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Just eat real food and you'll be good. My NUT told me at my first meeting with her after surgery to eat whatever I wanted and get it out of my system. I remember her words were "you can only eat a few bites anyway". She was right and I did eat some things early on that probably weren't the best like mashed potatoes or french fries but I needed the calories and I could only eat a few bites anyway. I also learned the hard way that anything wth real sugar in it was not my friend. Now I eat meat, fruit, salad and nuts and have little desire for anything else.

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I am almost a year out and I am struggling with haveing told myself that peanut butter toast was good for me, and after all I can eat just one a day wont hurt. NOT SO. now I am up to 3 a day. I am just like an alcoholic, I cant have just one. Now I am at a standstill and have to make the choice to stay away from bread. It is a weakness with me. And also if you fill up on bad choices you cant git in all the proteins and things that you need to stay healthy. But we all have weaknesses. just got to fight it. Good luck Connie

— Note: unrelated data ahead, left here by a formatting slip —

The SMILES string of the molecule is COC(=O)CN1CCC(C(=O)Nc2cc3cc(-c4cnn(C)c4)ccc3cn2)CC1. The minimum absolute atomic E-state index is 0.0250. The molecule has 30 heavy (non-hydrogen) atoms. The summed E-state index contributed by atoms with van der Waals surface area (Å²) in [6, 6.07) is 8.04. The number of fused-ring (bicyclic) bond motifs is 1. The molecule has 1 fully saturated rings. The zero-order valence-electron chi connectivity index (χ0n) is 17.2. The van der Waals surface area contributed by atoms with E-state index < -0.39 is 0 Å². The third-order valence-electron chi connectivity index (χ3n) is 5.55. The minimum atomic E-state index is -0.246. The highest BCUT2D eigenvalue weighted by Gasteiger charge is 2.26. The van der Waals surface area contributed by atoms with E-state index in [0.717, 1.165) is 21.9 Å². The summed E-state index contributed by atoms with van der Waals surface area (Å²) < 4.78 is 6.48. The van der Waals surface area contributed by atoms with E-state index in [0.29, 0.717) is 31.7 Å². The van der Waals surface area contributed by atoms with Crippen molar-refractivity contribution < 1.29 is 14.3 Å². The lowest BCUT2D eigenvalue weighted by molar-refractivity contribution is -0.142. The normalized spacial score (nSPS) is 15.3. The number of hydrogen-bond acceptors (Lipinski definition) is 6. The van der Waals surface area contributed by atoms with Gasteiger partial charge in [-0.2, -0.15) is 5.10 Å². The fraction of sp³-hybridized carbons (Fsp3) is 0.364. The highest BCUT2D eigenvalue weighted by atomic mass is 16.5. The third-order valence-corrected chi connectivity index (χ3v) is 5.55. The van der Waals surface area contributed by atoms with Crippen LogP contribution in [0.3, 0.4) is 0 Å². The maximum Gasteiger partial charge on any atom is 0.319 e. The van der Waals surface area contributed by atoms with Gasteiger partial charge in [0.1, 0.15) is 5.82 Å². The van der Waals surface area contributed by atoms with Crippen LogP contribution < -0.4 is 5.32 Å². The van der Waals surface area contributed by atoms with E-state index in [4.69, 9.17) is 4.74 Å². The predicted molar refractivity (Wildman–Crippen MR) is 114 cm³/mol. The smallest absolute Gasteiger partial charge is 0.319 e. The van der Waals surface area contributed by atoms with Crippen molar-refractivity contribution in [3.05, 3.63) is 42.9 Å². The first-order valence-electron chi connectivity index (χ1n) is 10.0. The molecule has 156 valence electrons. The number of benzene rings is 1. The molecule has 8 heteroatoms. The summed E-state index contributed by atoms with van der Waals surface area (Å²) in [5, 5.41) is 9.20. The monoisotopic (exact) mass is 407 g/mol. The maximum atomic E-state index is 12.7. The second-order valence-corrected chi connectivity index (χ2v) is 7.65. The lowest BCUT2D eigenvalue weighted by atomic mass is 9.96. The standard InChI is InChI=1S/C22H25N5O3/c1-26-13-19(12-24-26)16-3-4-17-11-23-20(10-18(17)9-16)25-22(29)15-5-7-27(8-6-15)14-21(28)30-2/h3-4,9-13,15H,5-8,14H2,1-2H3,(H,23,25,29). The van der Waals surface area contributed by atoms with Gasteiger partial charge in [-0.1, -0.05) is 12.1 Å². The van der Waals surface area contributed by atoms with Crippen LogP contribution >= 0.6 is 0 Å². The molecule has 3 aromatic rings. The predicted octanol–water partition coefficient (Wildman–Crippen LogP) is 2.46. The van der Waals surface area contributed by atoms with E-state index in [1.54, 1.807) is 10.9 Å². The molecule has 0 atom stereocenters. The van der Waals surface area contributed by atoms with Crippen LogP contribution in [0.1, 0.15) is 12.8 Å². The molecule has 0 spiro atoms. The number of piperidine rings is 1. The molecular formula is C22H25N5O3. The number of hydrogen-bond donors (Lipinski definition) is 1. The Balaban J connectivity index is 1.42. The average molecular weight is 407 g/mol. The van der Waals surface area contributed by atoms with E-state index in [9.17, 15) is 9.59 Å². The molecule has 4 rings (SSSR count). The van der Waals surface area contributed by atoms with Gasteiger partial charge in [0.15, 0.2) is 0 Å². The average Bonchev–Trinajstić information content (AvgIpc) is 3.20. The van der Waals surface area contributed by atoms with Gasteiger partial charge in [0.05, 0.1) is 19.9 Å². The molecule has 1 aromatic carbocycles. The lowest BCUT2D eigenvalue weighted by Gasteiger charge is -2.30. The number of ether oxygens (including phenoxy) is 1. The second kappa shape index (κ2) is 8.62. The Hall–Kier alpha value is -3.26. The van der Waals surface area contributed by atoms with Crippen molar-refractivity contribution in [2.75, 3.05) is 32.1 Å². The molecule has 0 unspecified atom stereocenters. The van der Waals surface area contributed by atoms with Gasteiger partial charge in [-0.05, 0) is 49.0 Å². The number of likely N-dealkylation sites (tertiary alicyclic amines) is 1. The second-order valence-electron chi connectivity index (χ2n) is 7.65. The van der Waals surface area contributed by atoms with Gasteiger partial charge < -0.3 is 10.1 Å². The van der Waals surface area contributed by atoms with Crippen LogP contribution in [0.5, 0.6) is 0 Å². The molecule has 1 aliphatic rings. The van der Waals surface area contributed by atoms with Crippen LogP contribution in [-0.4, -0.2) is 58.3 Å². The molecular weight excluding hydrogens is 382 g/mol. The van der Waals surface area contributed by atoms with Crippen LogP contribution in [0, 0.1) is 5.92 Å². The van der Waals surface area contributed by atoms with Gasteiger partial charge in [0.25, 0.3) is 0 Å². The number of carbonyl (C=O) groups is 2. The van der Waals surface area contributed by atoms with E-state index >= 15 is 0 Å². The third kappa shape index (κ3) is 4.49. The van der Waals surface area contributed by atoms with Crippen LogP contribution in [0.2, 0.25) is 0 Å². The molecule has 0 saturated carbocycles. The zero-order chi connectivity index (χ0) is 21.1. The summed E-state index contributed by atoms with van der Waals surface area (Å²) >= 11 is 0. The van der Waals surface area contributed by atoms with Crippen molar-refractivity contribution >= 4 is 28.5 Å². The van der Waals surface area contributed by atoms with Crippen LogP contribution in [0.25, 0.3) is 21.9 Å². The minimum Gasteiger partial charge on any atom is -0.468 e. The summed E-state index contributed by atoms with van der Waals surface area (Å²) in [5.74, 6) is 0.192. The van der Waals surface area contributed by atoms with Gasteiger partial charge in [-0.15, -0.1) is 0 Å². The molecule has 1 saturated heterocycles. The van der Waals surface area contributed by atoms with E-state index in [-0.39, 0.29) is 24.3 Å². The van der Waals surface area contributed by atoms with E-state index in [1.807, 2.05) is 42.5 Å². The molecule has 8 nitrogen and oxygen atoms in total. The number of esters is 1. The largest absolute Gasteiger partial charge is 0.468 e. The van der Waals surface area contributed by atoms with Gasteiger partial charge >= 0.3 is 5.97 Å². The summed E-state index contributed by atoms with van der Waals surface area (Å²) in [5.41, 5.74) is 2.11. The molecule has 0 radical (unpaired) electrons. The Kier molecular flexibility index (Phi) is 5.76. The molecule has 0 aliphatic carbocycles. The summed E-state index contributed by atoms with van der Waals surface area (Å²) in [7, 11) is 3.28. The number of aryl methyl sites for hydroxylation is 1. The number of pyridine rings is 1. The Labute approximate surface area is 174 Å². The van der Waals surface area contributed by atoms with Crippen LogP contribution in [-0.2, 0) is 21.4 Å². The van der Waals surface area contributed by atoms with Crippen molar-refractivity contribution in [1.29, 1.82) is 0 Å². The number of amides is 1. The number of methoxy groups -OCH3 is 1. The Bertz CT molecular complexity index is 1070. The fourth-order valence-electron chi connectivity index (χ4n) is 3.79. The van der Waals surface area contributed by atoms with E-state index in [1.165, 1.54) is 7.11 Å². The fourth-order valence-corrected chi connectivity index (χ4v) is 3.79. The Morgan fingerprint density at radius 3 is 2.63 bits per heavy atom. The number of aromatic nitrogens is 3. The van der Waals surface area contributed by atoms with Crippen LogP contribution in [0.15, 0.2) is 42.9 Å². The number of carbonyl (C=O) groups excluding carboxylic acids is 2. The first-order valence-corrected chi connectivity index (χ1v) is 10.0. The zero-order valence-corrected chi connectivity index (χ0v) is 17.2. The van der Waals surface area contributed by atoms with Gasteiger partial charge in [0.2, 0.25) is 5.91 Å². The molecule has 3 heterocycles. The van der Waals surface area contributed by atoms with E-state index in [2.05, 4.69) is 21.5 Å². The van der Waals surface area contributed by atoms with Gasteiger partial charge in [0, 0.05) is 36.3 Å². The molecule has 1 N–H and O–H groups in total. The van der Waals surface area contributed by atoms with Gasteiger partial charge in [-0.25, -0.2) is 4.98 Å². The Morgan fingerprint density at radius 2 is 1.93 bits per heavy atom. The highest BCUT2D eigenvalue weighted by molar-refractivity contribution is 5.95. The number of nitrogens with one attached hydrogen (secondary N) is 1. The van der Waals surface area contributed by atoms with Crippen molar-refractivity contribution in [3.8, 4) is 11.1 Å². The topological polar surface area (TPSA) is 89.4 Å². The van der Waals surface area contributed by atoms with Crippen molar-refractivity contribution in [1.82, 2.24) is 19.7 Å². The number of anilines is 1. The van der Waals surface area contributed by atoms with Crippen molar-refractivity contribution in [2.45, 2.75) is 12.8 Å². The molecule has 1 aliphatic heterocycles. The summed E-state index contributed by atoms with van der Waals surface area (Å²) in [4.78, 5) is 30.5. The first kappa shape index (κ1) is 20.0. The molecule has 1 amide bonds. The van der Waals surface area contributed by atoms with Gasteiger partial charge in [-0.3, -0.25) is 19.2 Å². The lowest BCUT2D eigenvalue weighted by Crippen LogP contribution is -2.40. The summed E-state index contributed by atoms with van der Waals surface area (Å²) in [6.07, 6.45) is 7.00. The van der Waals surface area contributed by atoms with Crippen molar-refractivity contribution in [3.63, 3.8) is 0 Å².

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I'm far from a perfect eater, although eating as perfect as I can has led to my success of keeping the weight off after I got through the honeymoon phase. If you have a cookie once in a while, it's not going to hurt you but you have to remember that you had this surgery to help yourself and it involves mind over matter as well. You can do this. If you have a bad day, pick yourself up and start fresh tomorrow. :)

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i think people that say they are perfect are only lying.......

we all make mistakes in this i think the key is to try to keep a handle on it either learn from it or try to limit yourself.. if you have a weakness you know you cant resist try to find the healthiest possible option to satisfy that need you have if you have issues finding something try talking to your NUT or talk to us here about it.. God i remember making a strawberry cheesecake when i was what 6 months post op????????? i also made pancakes, waffles.. so much other stuff .. no flour or sugar with protein up the wazu ...